Attendance Wankers

February 18, 2018

It was a moment of frustration; I'd become sick of watching the same awful incompetence over and over again, as professional footballers – men paid actual fortunes to play football – seemed unable to do what’s an essential part of their day-to-day job. Pass a ball to one of their teammates.

 

So, as Lee Cattermole hit yet another meaningless ball to no one, I hit record on my phone, and tweeted it.

 

I’m not sure what I was expecting from that tweet, if anything – maybe other Sunderland fans to go, ‘oh, man’ along with me, with the odd Mag laughing at our rubbish football. What I got, however, was thousands and thousands of mentions in my twitter notifications – about empty seats.

 

“Where’s the crowd”, “Was there a bomb scare”, “Empty seats everywhere”, etc etc etc.

 

The misplaced pass from Cattermole, ten minutes before the final whistle, was in the North West corner, which was probably sparse at the start of the game, but by that time, at 2-0 down, was even emptier. The ground looked empty.

 

The attendance given for the game was 27,702. That’s how many tickets were sold, including season tickets. Whether all those season ticket holders turned up I suppose only the club would know – I certainly have season ticket holder friends who didn’t go. So, what the actual attendance was is anyone’s guess. And given it holds around 48,000, it was always going to look empty.

 

But you know what? I don’t care. I just don’t care.

 

I don't care if all 27,000-odd did turn up, or if a few thousand decided to stay at home with the other 20,000 that decided not to go a while back. I don’t care, and I don’t blame them. We’re talking about a club whose home form is the worst of all time – who have only managed a pathetic two home wins in more than a year. A club that’s spent most of the season in the bottom three of the Championship.

 

A club so disconnected from their fans – from their ‘supporters’ – that the people in there have nothing but contempt for the players donning their colours. No one’s going to the Stadium of Light for fun, for enjoyment. They’re going out of obligation, out of duty, out of loyalty – out of a loyalty for a club that’s long since stopped being loyal to them. The fact that anyone turns up at all is a constant source of amazement – it’s expensive, it’s cold, and it’s a bloody miserable affair. Those twenty-odd thousand, to me, are heroes. They deserve medals. And free Balti piece for life.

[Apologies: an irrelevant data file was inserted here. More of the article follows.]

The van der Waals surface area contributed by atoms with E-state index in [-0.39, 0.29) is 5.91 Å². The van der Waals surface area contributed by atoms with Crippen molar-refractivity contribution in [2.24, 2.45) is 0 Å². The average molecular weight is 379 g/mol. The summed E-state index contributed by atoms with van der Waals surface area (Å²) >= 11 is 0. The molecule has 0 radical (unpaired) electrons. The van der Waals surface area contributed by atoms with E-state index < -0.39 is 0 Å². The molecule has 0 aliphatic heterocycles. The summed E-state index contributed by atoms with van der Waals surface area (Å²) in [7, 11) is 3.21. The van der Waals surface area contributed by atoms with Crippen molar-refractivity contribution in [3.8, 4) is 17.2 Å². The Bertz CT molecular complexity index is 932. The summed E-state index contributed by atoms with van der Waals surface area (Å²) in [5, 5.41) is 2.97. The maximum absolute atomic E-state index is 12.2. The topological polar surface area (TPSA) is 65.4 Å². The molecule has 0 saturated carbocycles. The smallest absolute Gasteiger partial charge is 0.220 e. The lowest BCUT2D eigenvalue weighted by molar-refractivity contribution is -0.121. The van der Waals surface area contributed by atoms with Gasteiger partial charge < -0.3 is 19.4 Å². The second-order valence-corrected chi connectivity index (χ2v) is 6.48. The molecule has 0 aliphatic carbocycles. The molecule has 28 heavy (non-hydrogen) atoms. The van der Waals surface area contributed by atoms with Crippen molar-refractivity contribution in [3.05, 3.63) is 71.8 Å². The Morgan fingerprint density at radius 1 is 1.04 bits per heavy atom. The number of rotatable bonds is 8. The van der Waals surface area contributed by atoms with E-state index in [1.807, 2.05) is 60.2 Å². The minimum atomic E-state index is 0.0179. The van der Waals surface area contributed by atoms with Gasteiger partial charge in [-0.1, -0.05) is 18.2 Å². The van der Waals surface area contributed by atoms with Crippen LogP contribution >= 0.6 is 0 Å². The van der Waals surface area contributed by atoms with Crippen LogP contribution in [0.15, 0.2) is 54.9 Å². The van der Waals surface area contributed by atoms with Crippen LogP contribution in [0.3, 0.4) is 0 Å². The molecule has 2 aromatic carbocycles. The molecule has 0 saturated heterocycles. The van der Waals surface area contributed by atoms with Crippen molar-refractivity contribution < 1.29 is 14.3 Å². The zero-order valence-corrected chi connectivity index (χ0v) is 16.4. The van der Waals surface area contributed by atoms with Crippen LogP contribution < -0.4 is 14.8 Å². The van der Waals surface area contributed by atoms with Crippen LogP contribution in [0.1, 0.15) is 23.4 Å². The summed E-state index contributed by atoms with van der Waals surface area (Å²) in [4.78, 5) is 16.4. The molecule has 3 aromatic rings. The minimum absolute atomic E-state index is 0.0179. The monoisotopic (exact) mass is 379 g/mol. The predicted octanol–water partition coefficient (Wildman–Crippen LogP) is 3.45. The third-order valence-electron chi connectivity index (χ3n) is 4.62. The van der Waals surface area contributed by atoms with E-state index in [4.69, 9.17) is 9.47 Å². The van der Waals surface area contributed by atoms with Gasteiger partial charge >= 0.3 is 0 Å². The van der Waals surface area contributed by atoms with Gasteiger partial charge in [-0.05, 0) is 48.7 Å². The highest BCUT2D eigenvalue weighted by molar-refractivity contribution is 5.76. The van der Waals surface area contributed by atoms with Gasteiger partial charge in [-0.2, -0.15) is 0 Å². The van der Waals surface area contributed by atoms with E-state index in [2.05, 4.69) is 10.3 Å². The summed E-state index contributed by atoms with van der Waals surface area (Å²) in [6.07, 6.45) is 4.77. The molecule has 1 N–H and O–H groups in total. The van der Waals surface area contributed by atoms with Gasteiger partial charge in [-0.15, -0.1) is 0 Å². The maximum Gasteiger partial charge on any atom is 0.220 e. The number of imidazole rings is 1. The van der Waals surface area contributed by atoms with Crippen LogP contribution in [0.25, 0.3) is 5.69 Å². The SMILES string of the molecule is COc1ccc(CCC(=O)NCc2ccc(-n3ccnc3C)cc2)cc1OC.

Now, if you’re a supporter of Newcastle, this is all clearly hilarious – your great rival having a terrible time of it all. And that’s fair enough. But there’s a point where they have to realise this isn’t about good or bad support; this isn’t about how amazing your fans are, or if your fans are true supporters. This is about a set of people that have watched their club systematically drained almost to the point of extinction, where rumours of liquidation and administration regularly swirl around the streets, each one more convincing than the last.

 

The simple fact is – if this was their team, enduring the same horrible run of form, the same spineless, effortless performances, week in, week out, then they too would struggle to pack the place out. They don’t want to admit that, but it’s true.

 

Would any club’s fans do better?

 

Newcastle, like all clubs, are only a crappy, non-caring owner away from falling into a very similar trap. And, correct me if I’m wrong, but don’t they already have one of those?

 

Those twitter mentions (most of which seemed to come complete with a laughing smiley, which I think shows either the age or the mental capacity of the tweeter) are still going as I type, and that’s fine, if you tweet stuff you have to expect anything and everything back. And if I’m going to tweet Sunderland players having a ‘mare, then I have to expect Newcastle fans to laugh at it – again, that’s twitter for you.

 

But if the best thing you can do is point to your club for having a bigger attendance, while club on the very of bankruptcy suffers, then I feel like you need something more in your life. Maybe a trophy? Yeah, been a long time since any of us have seen one of those on the Wear or the Tyne.

 

So, I’ll leave you with my twitter reply to those notifications...

 

I have no problem with people having a pop at the team. They’re awful, and they deserve it. But attendance wankers, and their ‘look at all their empty seats’ can fuck right off. NO team, playing like we are, with the home form we have – for so bloody long – would full that ground.

 

Remember, it’s a quicker trip to the bottom than it is to the top, and, trust me, it’s no fun when you get there.

 

Feel free to tweet me on the subject - @Evs_Dubai - it seems everyone else has.

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At the back end of the 1980s, football fanzines began to sweep the country and in 1989 we were presented with a new vehicle on which to enjoy some of this ride – A Love Supreme. ALS was a place we could all go to celebrate and commiserate being a Sunderland fan. Win, lose or draw, the pages of the fanzine became solace for many of us as we stumbled our way through our day to day lives, punctuated by the ups and downs of more match days than any of us care to remember.

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